The U.S. Army general responsible for security in three provinces southwest of Baghdad says that job is now being done primarily by Iraqi forces in two of the provinces.  News reports from the area have indicated that an Iraqi Shi'ite militia is the most influential force in the area, but the general said Friday the militia is not controlling the local police, who play a key role in maintaining order in the area.

Speaking via satellite to reporters at the Pentagon, Brigadier General Augustus Collins said his troops are mainly in a support role in Najaf and Karbala provinces.

"I can tell you that the Iraqi army in Najaf and Karbala have responsibility for those two provinces right now.  We're just in an advisory and training mode as far as those provinces are concerned," said Mr. Collins.

Later, a spokesman said the general meant to say the Iraqi army has the primary responsibility for security in the two provinces, but full control has not yet been handed over.  In addition, General Collins said the same situation exists in part of neighboring Babil province, and he expects the Iraqi-controlled area of that province to expand soon after next week's election.

President Bush promoted security and reconstruction advances in the city of Najaf during a major speech on Iraq last week, calling it a model of what coalition forces are trying to accomplish elsewhere in the country.  But western news reports from the area indicate that the Shi'ite Muslim militia controlled by Moqtada al-Sadr is the real power in the area.  The cleric led a rebellion against the temporary Iraqi government last year.  But, contrary to the news reports, General Collins says he has no evidence of significant infiltration of the local police by men loyal to the militia leader.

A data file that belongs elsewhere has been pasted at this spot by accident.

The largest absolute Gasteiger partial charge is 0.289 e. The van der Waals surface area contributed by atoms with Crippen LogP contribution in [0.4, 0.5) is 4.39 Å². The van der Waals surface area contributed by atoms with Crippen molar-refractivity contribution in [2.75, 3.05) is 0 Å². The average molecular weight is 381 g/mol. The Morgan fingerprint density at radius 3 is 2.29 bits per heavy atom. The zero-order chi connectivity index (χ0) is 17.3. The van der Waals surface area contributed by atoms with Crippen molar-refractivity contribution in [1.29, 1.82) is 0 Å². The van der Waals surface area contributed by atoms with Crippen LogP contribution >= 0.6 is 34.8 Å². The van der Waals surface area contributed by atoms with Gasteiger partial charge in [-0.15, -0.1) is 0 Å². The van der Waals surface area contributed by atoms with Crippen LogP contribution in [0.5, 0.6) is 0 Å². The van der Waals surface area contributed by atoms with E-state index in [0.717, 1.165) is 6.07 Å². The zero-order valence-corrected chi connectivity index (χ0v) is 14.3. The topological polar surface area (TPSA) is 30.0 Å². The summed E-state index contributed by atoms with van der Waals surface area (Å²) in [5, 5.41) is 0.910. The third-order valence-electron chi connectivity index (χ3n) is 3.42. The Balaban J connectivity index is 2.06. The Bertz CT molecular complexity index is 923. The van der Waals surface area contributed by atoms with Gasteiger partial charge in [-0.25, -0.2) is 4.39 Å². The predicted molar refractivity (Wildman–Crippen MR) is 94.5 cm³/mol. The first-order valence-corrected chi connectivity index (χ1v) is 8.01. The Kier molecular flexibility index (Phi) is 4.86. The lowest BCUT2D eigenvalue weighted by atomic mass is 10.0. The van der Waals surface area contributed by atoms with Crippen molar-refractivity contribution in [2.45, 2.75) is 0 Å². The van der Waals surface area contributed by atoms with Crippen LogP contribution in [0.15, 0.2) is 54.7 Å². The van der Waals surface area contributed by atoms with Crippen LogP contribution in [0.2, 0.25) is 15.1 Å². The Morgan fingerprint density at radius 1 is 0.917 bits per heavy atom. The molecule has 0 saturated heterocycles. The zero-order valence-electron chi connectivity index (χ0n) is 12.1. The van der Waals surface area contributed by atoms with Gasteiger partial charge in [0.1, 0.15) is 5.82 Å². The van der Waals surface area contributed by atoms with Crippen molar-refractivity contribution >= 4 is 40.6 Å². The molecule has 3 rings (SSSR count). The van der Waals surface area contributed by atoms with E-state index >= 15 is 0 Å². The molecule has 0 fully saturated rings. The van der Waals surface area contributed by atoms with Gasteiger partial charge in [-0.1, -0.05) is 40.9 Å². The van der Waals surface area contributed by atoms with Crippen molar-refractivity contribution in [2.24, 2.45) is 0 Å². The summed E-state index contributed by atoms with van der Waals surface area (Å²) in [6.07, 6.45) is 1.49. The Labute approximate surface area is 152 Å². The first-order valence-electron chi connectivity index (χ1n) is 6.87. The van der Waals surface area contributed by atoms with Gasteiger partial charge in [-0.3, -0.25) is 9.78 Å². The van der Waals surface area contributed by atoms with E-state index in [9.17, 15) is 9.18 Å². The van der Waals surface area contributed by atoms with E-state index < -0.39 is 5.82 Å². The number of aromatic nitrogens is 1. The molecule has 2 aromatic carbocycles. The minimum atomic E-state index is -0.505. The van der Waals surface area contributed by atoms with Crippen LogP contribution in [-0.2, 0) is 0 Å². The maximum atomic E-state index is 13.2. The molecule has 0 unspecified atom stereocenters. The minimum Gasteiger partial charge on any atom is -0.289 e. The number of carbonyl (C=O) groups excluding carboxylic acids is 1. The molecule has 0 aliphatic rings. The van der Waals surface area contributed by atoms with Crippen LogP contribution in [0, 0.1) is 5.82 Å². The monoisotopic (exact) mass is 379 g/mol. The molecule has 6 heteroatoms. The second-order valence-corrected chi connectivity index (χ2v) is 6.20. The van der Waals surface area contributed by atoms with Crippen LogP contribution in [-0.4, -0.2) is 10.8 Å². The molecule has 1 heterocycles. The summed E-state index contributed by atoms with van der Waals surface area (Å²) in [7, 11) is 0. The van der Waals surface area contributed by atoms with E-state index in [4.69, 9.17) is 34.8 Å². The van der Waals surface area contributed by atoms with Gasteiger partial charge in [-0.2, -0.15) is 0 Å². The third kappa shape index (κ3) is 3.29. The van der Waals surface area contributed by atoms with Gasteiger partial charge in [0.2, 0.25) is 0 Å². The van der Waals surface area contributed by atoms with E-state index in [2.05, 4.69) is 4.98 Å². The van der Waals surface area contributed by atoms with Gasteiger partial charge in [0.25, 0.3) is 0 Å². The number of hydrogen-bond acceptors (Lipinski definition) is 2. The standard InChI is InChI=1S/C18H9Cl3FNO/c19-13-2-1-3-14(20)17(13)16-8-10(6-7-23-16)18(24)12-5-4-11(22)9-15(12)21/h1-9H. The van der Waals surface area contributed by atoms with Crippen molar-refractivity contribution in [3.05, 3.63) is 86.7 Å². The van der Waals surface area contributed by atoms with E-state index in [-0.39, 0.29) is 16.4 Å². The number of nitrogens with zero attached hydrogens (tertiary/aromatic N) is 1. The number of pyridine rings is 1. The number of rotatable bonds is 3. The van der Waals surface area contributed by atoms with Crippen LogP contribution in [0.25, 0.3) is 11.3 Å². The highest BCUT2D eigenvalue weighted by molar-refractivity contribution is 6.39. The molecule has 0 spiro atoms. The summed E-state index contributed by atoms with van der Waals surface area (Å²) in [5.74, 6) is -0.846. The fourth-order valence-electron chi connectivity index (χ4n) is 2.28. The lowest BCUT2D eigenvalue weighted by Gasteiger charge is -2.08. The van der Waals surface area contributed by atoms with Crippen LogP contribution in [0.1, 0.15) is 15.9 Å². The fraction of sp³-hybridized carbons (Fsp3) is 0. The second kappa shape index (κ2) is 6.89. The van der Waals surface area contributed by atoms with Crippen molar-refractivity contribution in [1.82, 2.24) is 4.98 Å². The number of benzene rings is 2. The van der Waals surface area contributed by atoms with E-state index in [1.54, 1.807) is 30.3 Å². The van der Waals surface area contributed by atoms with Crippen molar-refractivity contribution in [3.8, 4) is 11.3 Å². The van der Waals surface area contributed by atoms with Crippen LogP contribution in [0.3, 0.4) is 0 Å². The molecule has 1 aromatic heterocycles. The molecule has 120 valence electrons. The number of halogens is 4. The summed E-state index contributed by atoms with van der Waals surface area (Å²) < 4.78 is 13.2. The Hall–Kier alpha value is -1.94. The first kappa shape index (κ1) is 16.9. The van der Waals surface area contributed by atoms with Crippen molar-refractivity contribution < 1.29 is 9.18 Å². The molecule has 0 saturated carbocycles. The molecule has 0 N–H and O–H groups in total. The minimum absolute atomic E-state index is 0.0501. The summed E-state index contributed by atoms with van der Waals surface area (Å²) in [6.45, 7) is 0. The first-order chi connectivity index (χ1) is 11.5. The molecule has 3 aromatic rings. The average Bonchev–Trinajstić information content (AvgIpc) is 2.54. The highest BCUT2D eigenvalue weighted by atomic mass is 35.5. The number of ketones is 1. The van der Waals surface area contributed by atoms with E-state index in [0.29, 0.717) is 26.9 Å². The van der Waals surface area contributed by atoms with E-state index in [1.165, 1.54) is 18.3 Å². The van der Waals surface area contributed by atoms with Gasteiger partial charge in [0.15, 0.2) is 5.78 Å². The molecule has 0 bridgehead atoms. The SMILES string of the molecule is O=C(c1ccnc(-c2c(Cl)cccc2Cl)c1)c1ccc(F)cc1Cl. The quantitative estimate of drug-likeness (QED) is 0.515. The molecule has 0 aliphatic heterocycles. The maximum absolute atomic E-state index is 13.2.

"I don't see it as being a problem," he added.  "I won't say that we don't have any because I can't tell you that truthfully that we don't have any because I don't know.  But I don't see it as being a problem right now."

The general also says the al-Sadr militia is seldom seen on the streets of Najaf, and usually only around the time of Friday prayers.  He says Moqtada al-Sadr appears to have made a strategic decision not to make trouble, at least for now.

"I think that al-Sadr understands that the way to being successful in this country is you've got to maintain a peaceful attitude at least through the elections," explained Mr. Collins.  "So I don't see him doing anything that's going to cause us any problems."

Shi'ites are the majority in Iraq.  They control the current interim government and are expected to control the parliament that will be elected next week for a four-year term, providing the opportunity for Shiite leaders like Mr. al-Sadr to gain power after decades of repression under Saddam Hussein's mainly Sunni Muslim regime.